Front tyre

I have bee racking up the kilometres on the bike since the last post but none of them on a long journey. Way back I fitted a new Metzler Z6 to the back of the bike and did the fitting myself. At the time I left the Bridgestone BT021 front tyre on the bike as it still had quite a bit of life left in it.

Last week we set off on a round trip of about 1100 kms for a short holiday near the Spanish border, Jude was on her BMW F800ST and me on the ST2. We did not use any motorways at all and just stuck to the back roads. The weather was hot, in the mid to high 20s most of the time and we were not hanging about.

seasideAfter a few days of hanging around the sunny Mediterranean it was time to head back, on the back roads of course.

wayback

 

We had to stop for coffee on a number of occasions, and as bikes attract bikers, so did a couple of French coppers. Judes bike got all of their attention as it is in perfect condition.

The last 400 kms saw the ST2 behaving very strangely, the front end was very unpredictable at times when cornering, and we were not hanging around. I had noticed on one of the coffee stops that the tyre was wearing very quickly, but not on the crown of the tyre, on the sides. I put that down to being a dual compound tyre. I had a new Metzler at home waiting.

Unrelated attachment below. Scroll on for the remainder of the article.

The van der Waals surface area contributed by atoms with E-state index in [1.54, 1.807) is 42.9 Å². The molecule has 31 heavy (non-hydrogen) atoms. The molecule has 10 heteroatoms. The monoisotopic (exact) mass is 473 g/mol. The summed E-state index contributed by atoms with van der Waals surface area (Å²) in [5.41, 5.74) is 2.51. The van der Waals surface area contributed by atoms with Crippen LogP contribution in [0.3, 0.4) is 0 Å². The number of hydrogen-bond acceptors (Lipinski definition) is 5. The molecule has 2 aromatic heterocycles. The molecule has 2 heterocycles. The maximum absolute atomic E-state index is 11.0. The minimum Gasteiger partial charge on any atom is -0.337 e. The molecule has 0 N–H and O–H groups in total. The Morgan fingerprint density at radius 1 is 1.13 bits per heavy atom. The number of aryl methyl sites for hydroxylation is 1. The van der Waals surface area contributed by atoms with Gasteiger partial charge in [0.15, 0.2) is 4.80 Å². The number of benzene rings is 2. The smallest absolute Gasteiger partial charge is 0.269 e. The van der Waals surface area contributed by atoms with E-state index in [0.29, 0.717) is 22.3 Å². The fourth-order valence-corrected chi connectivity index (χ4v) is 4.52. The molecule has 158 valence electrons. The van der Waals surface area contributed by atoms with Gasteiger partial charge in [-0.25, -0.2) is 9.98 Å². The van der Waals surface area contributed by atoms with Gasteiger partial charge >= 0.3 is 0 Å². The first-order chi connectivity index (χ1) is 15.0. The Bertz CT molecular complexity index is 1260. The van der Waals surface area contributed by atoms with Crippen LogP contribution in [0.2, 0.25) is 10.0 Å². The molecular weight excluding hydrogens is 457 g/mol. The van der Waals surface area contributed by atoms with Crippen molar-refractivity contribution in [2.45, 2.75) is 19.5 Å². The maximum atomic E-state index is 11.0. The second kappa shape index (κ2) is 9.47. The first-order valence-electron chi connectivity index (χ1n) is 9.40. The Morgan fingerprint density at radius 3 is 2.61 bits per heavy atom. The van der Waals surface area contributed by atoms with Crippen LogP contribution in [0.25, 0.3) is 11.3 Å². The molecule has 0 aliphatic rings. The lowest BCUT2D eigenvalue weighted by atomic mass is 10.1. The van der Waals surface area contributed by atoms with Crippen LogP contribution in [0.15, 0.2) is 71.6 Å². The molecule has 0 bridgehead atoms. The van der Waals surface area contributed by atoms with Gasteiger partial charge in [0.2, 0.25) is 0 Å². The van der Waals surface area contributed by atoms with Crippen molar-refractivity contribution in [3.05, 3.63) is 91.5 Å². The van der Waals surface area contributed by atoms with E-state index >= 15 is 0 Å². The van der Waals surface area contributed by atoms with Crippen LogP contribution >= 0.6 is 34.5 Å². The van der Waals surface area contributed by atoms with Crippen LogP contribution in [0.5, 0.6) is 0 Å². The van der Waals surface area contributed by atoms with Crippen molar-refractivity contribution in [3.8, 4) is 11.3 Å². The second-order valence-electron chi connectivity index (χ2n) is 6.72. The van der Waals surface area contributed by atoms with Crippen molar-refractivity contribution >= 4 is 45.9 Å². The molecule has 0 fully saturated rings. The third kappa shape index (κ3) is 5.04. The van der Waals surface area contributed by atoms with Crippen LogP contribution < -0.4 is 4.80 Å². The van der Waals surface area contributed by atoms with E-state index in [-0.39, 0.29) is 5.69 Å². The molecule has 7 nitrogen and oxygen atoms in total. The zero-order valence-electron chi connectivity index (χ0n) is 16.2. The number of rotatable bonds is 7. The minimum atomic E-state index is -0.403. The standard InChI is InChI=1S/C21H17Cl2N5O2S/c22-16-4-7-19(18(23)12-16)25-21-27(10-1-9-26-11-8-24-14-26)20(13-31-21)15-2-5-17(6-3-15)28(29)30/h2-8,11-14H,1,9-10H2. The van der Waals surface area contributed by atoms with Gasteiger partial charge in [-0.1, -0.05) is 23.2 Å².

I removed the front wheel as soon as we got home, if anyone else decides to remove their front wheel then make sure that you have a 28mm socket in your armoury as it is an unusual size and is needed to torque the front wheel spindle nut after refitting. You will not normally find 28mm in a socket set.

DSCN0046s

This is what the tyre looked like. You will notice that it looks triangular, well it is. There is also more tread on the crown than on the sides. The groves had started “cupping” and the outside edged were showing signs of the rubber burning.

DSCN0051sThis is what a tyre with burned rubber looks like!

I took the wheel into Dafy Motos on Perigueux this morning and paid the grand total of €10 to have it fitted and balanced. I would normally have done this myself, but thought that €10 was worth it.

That pesky 28mm nut on the left side of the axle has to be torqued to 63Nm, use a thick round shafted screw driver on the other end of the axle to hold it while you torque.

 

 

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